My client and his wife own two separate trading companies as follows:Company A:
The shares are owned 75% by husband, 25% by wife. The company’s only activity is a trade of providing engineering technical and consultancy services. The business is conducted solely by the husband as its only director-employee.
The shares in this company are owned 80% by wife, and 20% by husband.
The company’s only trade is the provision of educational training, and this is carried-out solely by the wife as the only director-employee.
Despite the mutual shareholdings in each other’s company, and given the separate and distinct businesses concerned, husband and wife control and run their respective companies independently of each other. In the early years of Company B there were occasional short-term loans of money from Company A, or the lending of assets (for example, company vehicles).
Schedule 1 of Finance Act 2021 introduced a new corporation tax charging structure with effect from 1/4/23 (Financial Year 2023) and summarised as follows:
Small Companies rate: 19% on “augmented profits” (*) not exceeding £50,000
Main corporation tax rate: 25% where profits exceed £250,00
Main corporation tax rate but with “marginal relief” (*): where profits are between £50,000 and £250,000.
(*) ‘Augmented profits’ are, broadly, a company’s total taxable profits and distributions received from non-group companies (despite not actually being taxable in many cases) (CTA 2010, s. 18L).
From April 2023, companies will therefore pay tax at either the small companies rate, the main rate, or a hybrid rate where the taxable profits fall between the two limits (the charge is at the main rate, with (*) “marginal relief” which results in an incremental net rate of corporation tax on profits between those limits).
Where two or more companies are “associated” with each other, these limits are divided-by the number of companies concerned. In your clients’ case, this potentially means dividing the thresholds by two with potential consequential increases to the tax payable for either or both of them.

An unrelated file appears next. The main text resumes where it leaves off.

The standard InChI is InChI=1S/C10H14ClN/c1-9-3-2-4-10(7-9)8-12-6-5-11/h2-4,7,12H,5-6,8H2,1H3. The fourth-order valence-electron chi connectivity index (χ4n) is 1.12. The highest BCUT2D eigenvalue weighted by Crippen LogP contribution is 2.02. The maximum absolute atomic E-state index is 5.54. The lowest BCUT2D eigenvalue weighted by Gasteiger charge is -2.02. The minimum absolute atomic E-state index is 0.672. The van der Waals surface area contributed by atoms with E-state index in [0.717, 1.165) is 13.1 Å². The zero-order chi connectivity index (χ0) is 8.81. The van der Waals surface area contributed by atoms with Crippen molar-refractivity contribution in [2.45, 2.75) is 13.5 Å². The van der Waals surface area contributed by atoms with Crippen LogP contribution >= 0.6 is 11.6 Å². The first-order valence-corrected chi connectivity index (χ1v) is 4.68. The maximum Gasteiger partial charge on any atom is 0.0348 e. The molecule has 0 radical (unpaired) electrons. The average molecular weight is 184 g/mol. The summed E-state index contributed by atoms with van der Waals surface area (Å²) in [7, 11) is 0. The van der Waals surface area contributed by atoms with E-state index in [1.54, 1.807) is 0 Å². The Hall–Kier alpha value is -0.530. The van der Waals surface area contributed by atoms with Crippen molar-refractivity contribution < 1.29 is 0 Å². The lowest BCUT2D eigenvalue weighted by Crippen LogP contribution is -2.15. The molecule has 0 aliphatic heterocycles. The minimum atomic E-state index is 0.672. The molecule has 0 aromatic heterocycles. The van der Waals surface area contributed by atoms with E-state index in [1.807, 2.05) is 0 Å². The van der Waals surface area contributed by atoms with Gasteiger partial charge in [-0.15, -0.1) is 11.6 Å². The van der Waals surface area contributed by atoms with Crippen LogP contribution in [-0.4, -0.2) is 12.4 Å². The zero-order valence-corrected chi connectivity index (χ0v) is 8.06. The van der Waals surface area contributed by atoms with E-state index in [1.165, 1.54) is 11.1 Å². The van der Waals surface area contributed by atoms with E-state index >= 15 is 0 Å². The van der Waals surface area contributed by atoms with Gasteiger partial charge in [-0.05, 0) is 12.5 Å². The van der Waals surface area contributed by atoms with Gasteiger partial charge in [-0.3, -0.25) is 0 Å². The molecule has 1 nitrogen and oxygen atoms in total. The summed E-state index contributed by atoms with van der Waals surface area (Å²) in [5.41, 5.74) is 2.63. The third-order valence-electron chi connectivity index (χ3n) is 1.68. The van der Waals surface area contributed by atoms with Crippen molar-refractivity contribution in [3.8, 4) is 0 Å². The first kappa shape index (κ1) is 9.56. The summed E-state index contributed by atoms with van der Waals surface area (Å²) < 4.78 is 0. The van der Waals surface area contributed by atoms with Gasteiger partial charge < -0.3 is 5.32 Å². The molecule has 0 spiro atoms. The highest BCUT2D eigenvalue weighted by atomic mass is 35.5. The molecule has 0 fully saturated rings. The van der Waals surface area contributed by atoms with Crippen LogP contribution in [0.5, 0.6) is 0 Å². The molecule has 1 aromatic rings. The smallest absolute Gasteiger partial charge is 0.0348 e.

Companies are “associated” if they are under common control, or where one has control of the other (s18E CTA 2010).
In considering control by shareholders, we are required to attribute the rights of “associates”, a definition which includes spouses and civil partners (s18G CTA 2010).
At first glance, we might therefore conclude that the two companies in question are clearly associated because of the spousal relationship of the respective controlling shareholders. However, provisions with the legislation permit a disregard of companies under the control of associates, provided-that there is no “substantial commercial interdependence” (SCI) between the companies concerned (s18G CTA 2010).
SCI is defined for these purposes by reference to the existing definitions given in the Employers Allowance legislation (para 3, Schedule 1 National Insurance Contributions Act 2014) and focuses on the extent of the following factors between the companies:
Financial interdependence –direct or indirect financial support between the companies.
Economic interdependence – companies would be ‘economically interdependent’ if (in particular) they seek to realise the same economic objective, the activities of one benefit the other, or they have common customers.
Organisational interdependence – this will be the case where the businesses of the companies have common management/employees, common premises, or common equipment.
The historical intercompany transactions referred-to above would have little significance in the current period where no similar transactions have taken place recently. In your client’s case it seems clear that there would be no current SCI between the two companies, and each can calculate and pay its own corporation tax liability without regard to the other.
HMRC’s updated guidance on the small profits rate is at CTM03900 and note HMRC’s comments at CTM03950 where they confirm each case will depend on its own specific circumstances – note especially the comments in the final two paragraphs. Therefore, it is not simply a question of whether the two companies run separate businesses but also whether and how they operate in conjunction with each other.
As your two client companies seemingly have no financial, economic or organisational interdependence then at present there is no substantial inter-dependence. Remember that under s18E CTA 2010, the test is whether there is an associated company at any time in the accounting period and so this must be constantly reviewed.
The foregoing is, or course, subject to any changes that may be made in the forthcoming Budget.